It reminded me of how young Ladakhis were educated and then moved away from our villages, our culture and agriculture. While our elders were tending to the barley maturing in the fields, we were mugging up facts about photosynthesis in classrooms. When the roasted mix of barley and peas was being taken to the water mills to make flour, we, in our clean Western-style school uniforms, were probably learning that the capital of Australia is Canberra, not Sydney.
And yes, learning about Canberra did help us go places. Today, Ladakhis are working in Saudi Arabia, Japan, the United States and different parts of India. Outward migration of Ladakhis is a serious issue that needs more research. But more importantly, education and development – de-contextualised from our Ladakhi roots – pulled and pushed us into the modern economy, which came with the promise of greater levels of well-being. However, the integration into the modern economy de-skilled and de-cultured us, turning us into invisible cogs in the wheels of the economy – as education migrants, labourers, tourist guides, trekkers’ helpers, taxi drivers, fuel pump attendants, clerks, security guards, etc.
Now, Ladakhis exist for the economy, not the other way round. In the process, a way of life attuned to human and ecological well-being has been eroded. That is why, now, Ladakhis are using precious agricultural land to build hotels, guest houses and modern houses. This has made us massively dependent on the global economy to fulfill our basic needs. Today, the coronavirus has exposed us to the vulnerabilities of globalisation. Ladakhis dependent on tourism are staring at the prospect of meagre earnings for years to come. Those who have taken loans to buy a taxi, to build a guest house, to start a café, etc, will be under even greater duress.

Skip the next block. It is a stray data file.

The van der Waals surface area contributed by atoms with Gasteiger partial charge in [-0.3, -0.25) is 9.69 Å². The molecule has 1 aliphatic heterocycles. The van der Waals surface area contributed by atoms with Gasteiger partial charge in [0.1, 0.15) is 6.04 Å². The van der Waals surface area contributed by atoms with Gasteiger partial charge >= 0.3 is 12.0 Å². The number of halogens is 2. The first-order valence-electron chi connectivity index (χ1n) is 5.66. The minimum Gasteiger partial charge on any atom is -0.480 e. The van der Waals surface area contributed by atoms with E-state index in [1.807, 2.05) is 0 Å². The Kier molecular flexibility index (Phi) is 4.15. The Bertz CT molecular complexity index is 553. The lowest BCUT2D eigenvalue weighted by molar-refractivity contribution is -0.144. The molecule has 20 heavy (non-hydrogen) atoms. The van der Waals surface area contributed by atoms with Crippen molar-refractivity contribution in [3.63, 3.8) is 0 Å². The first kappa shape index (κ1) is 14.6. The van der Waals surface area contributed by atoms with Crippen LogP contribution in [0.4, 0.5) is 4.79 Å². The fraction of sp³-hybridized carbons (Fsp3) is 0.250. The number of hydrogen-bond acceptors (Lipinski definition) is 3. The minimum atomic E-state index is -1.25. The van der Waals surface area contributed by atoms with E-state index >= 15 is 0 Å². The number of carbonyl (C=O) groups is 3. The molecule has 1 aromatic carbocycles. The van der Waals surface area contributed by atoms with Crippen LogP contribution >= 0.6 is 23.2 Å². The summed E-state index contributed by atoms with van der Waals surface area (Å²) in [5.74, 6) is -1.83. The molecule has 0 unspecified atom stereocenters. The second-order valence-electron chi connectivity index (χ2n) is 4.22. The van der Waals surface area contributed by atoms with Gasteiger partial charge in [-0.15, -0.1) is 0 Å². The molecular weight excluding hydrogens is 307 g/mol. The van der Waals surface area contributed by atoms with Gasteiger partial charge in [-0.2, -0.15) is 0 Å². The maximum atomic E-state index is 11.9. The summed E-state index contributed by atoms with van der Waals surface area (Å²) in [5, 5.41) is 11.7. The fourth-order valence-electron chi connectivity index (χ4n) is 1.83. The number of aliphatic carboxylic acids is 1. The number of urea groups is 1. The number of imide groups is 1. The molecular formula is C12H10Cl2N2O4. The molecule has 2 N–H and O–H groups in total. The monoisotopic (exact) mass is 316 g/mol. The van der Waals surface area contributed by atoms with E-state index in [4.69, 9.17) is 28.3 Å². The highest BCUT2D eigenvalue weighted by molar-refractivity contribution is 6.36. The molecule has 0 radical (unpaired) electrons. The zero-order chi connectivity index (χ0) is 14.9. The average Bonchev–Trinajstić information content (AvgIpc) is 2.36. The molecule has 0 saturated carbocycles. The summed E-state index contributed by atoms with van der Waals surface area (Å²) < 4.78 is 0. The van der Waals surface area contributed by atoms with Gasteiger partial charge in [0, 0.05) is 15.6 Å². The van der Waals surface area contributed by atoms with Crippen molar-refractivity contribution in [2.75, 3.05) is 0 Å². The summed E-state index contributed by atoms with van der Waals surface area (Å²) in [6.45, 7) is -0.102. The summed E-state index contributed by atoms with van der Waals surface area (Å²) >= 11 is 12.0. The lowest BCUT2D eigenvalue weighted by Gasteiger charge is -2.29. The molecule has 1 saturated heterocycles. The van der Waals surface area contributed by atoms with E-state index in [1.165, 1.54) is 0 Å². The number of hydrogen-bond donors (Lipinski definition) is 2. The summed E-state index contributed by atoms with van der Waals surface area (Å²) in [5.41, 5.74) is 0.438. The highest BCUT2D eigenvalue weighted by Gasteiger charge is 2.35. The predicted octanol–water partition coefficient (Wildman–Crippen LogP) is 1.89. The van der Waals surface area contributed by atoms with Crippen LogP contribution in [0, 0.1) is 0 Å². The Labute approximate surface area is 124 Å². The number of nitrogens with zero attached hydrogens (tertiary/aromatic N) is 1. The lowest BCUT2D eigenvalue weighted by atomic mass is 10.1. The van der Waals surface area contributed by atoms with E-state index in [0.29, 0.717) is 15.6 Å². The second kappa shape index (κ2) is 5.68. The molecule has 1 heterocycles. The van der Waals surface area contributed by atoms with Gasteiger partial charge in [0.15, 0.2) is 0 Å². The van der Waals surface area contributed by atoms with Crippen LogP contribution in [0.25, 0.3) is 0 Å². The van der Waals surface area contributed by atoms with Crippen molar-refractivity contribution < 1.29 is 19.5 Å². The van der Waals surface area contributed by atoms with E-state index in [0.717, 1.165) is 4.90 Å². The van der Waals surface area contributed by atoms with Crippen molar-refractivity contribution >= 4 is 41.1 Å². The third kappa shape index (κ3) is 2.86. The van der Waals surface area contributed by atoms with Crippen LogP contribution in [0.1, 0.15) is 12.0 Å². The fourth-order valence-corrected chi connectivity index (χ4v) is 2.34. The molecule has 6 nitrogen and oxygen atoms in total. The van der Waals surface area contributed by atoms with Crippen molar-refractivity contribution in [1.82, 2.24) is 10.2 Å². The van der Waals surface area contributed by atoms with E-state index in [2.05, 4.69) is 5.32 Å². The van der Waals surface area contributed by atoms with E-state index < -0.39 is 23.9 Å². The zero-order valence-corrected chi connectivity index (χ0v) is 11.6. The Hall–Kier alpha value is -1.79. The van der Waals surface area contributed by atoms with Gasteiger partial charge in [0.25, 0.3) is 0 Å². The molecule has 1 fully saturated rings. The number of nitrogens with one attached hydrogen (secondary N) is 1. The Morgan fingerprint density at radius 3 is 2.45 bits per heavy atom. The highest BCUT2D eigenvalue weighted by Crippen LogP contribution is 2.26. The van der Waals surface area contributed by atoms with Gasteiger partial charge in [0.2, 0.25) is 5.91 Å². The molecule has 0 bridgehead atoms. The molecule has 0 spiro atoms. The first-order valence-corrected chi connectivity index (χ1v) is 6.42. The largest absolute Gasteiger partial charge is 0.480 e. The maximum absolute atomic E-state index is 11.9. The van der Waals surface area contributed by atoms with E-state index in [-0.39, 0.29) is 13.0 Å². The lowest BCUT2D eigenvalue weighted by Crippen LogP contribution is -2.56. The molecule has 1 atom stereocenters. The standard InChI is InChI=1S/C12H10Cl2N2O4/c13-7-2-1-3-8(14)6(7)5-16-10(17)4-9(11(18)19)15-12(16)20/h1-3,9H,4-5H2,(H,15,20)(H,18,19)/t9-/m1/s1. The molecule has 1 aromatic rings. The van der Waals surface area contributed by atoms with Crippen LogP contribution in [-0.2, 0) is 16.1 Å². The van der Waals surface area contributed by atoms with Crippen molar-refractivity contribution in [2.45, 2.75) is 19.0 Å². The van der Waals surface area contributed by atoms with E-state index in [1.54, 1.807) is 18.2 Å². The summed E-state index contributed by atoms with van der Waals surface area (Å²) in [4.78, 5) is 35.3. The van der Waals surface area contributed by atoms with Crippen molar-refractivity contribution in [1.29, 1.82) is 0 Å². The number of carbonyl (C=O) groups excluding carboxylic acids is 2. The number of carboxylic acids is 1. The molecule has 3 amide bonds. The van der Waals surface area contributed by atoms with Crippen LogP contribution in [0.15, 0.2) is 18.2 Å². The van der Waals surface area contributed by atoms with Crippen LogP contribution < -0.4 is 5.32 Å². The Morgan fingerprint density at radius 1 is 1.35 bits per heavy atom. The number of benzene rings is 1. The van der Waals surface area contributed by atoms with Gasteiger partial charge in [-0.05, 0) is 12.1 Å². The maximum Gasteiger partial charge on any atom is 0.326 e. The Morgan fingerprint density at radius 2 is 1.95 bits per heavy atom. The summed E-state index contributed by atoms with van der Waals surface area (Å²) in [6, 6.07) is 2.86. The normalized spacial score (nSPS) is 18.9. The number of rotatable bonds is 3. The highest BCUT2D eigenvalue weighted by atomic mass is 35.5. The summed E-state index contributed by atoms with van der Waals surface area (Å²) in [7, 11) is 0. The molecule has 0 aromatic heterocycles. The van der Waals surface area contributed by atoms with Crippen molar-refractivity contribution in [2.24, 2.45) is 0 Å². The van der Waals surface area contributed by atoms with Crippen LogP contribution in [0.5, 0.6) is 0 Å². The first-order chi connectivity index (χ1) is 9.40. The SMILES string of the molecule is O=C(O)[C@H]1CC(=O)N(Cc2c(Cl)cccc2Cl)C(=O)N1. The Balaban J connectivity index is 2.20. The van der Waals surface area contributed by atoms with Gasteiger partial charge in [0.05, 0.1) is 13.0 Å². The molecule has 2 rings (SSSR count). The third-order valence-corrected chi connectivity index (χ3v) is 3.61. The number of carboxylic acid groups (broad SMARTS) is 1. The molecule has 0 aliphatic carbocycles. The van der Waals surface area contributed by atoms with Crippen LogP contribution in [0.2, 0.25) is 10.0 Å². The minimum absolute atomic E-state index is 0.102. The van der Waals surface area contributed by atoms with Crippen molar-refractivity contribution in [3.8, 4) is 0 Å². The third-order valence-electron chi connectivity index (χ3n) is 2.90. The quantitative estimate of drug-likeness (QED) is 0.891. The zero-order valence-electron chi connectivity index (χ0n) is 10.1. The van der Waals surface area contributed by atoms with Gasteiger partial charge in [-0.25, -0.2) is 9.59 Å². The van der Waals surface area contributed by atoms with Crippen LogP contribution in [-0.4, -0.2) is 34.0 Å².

Rayagada, 2,700 km away from Ladakh in southern Odisha, is another tribal-dominated area I know intimately because of my research work there. I lived for a year in Damini, a Kondha Adivasi village. Rayagada comes under the fifth schedule of the constitution, which provides for the protection of tribal land. Yet more than half of Damini’s land is owned by Telugu-speaking traders from nearby towns.